Austin Wintory on composing Absolver, a game about 'friendship through fighting'
Austin Wintory, who has been working as a composer since 2006, is best known for his work on Journey. It was the first videogame soundtrack to earn a Grammy nomination, and it would lead to him being hired for Leisure Suit Larry Reloaded (where he was given free rein to completely re-record the music on what was otherwise a pretty faithful update), as well as The Banner Saga, Abzu, and other titles.
Right now, Wintory is working on the soundtrack for Absolver, Sloclap’s massively multiplayer fighting game that encourages players to help each other improve. I spoke to Wintory over the phone about Absolver, and about his career to date.
This interview has been edited for length and clarity.
From your perspective, what is Absolver, exactly?
There were two things that jumped out at me when I first saw Absolver. The first was that they were making what, on the surface, looks like a fighting game, a melee combat game… but it plays nothing like most games in that genre. It’s almost like a fighting game with a hint of strategy game built into it. There’s a deck building component to how you build your arsenal and tactics, for example… It’s a thinking fighting game, and I love that. I thought ‘I’ve never seen someone try this before.’ And [Sloclap has] gone through all these different iterations on exactly how to execute that. Even things like how you construct your user interface around something like that, it’s been interesting to watch that evolve. All of that immediately jumped out at me, because that lends itself to all kinds of interesting musical opportunities, honestly.
"The idea is 'let's compete, the net result of which will be that we both get better'... That very much spoke to me."
The second thing was the emotional undercurrent of the game. The idea that this is not about fighting in this brutal, Mad Max, fight-to-the-death, ‘we live on the frontier of this post-apocalyptic hellscape’ [scenario]. It’s a beautiful world, beautifully rendered. The art of the game is quite lovely. It almost has an animated film kind of quality to it. There’s this notion of ‘friendship through combat.’ That’s the phrase that our creative lead, Pierre [Tarno], said to me in our first conversation.
There’s an empathy to this game. There’s this image in our trailers of you beating an enemy, and then reaching out a hand to pull them back up. The idea is ‘let’s compete, the net result of which will be that we both get better. Let’s make each other stronger. Let’s make each other more capable.’ And that very much spoke to me.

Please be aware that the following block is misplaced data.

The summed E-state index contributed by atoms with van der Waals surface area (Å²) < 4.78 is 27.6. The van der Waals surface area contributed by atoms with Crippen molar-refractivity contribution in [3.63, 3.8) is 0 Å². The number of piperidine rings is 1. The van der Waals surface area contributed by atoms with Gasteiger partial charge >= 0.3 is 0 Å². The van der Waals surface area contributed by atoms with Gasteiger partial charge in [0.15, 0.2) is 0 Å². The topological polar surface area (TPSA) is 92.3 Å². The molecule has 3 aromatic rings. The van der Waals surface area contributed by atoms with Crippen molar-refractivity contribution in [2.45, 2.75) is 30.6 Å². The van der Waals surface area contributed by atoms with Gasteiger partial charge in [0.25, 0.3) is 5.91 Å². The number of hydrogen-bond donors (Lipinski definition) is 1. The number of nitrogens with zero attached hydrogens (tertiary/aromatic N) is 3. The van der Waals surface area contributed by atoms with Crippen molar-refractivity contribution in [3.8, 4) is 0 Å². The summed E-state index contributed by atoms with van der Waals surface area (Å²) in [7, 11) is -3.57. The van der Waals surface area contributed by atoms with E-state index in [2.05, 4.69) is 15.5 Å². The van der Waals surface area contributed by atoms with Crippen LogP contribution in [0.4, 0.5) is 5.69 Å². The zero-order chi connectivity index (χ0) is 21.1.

This game has some massively multiplayer elements: people get together, they work together, they fight each other. Journey was a game about meeting people too, but you’d just make noises together. Does having voice chat, possibly talking over the top of your music, influence the way you work?
This is a challenge of working on multiplayer games. It’s a perpetual issue. I go back and forth between fully embracing it, and building it into the composition, or saying that there’s nothing I can do about it, and fully ignoring it, essentially making music for the players who are not speaking. From a philosophical perspective, I would not defend the latter standpoint, because I’m not scoring a hypothetical game that someone might play. I’m scoring the game that they will play, and if the developers allow them to speak to each other, that must be built into what I’m doing.
"The music has been written in a pure, holistic way about the emotional experience [of playing]."
That said, right now, the combat is so focused and specific that I don’t know what to expect on that front. So the music has been written in a pure, holistic way about the emotional experience. It ends up becoming part of the process as an eleventh hour ‘what little nips and tucks can we do to maximise this’ thing. I just experienced this on a title I worked on that just shipped called Deformers, where there’s a voice chat ability. I built it into the composition, so that the music remixes itself the moment it detects you talking. We don’t need to turn the music down, it just gets rid of the instruments that could collide, on the frequency spectrum range, with the person speaking. It’s a pretty ambitious system, and as usual, could use more testing and refining. But that’s true of everything I’ve ever worked on.
I’ve never heard of a soundtrack doing that. Is that unique to that game, or is that an industry secret I’m not privy to?
I hadn’t heard of it, but I wouldn’t proclaim to be the originator of this idea. It just came from my frustration when I play games, and the music has to drop whenever someone speaks. It’s not a big industry secret – although maybe it is, and you and I have just both been on the outside of it?
Back on Absolver – how much opportunity have you had to actually play this game? Have you had access to a build, or has it been demoed for you?
I’ve played it a lot. That’s always the first thing I ask for on any game, but sometimes if you’re not set up internally at the developer’s studio it’s very hard for them to send you a build. In those situations, I have to rely on video capture, or I’ll go to them... Spending time with the game is of paramount importance to me, especially as we get towards the end and we’re putting final assets of the music into the game. If it’s an orchestra score, for example, and we’ve recorded the orchestra and it’s all mixed and mastered, [we are] making sure that’s sounding right, behaving properly, that it’s dovetailing with the player’s experience so that it’s not doing anything hamfisted or awkward…
I spend an enormous amount of time in QA tester mode, trying to break the score by being a really awkward player, finding where the weaknesses in the music are and taking them into account. In the case of Absolver, I’ve had builds throughout the process. I’ve played it on my own, but I’ve also gone online and played it with the team in Paris on a handful of missions. Sometimes they’ll want to show me a new area, so we’ll all sign in and they’ll take me somewhere new, but other times, it might be that they’ve just done a new pass of PVP combat cues, and they want to see how they feel. I’ll go and I’ll play that section; we’ll fight multiple times together to see what happens.